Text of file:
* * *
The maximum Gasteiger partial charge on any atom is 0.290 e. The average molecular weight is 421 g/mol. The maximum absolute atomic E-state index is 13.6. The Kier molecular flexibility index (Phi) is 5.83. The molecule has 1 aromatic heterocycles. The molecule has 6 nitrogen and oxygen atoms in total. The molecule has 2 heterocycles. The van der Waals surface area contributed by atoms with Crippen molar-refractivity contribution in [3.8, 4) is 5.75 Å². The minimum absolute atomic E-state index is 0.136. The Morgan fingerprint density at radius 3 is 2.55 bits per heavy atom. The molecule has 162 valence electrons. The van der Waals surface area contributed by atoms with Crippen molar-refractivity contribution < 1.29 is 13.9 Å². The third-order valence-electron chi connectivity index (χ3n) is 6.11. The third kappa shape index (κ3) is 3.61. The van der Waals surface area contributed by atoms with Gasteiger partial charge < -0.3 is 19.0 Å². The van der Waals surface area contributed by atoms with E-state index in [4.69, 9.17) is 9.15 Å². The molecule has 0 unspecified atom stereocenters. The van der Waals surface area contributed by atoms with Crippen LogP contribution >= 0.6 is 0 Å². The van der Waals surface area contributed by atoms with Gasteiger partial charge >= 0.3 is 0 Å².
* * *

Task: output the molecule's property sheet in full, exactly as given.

The maximum Gasteiger partial charge on any atom is 0.290 e. The average molecular weight is 421 g/mol. The maximum absolute atomic E-state index is 13.6. The Kier molecular flexibility index (Phi) is 5.83. The molecule has 1 aromatic heterocycles. The molecule has 6 nitrogen and oxygen atoms in total. The molecule has 2 heterocycles. The van der Waals surface area contributed by atoms with Crippen molar-refractivity contribution in [3.8, 4) is 5.75 Å². The minimum absolute atomic E-state index is 0.136. The Morgan fingerprint density at radius 3 is 2.55 bits per heavy atom. The molecule has 162 valence electrons. The van der Waals surface area contributed by atoms with Crippen molar-refractivity contribution < 1.29 is 13.9 Å². The third-order valence-electron chi connectivity index (χ3n) is 6.11. The third kappa shape index (κ3) is 3.61. The van der Waals surface area contributed by atoms with Gasteiger partial charge < -0.3 is 19.0 Å². The van der Waals surface area contributed by atoms with E-state index in [4.69, 9.17) is 9.15 Å². The molecule has 0 unspecified atom stereocenters. The van der Waals surface area contributed by atoms with Crippen LogP contribution >= 0.6 is 0 Å². The van der Waals surface area contributed by atoms with Gasteiger partial charge >= 0.3 is 0 Å².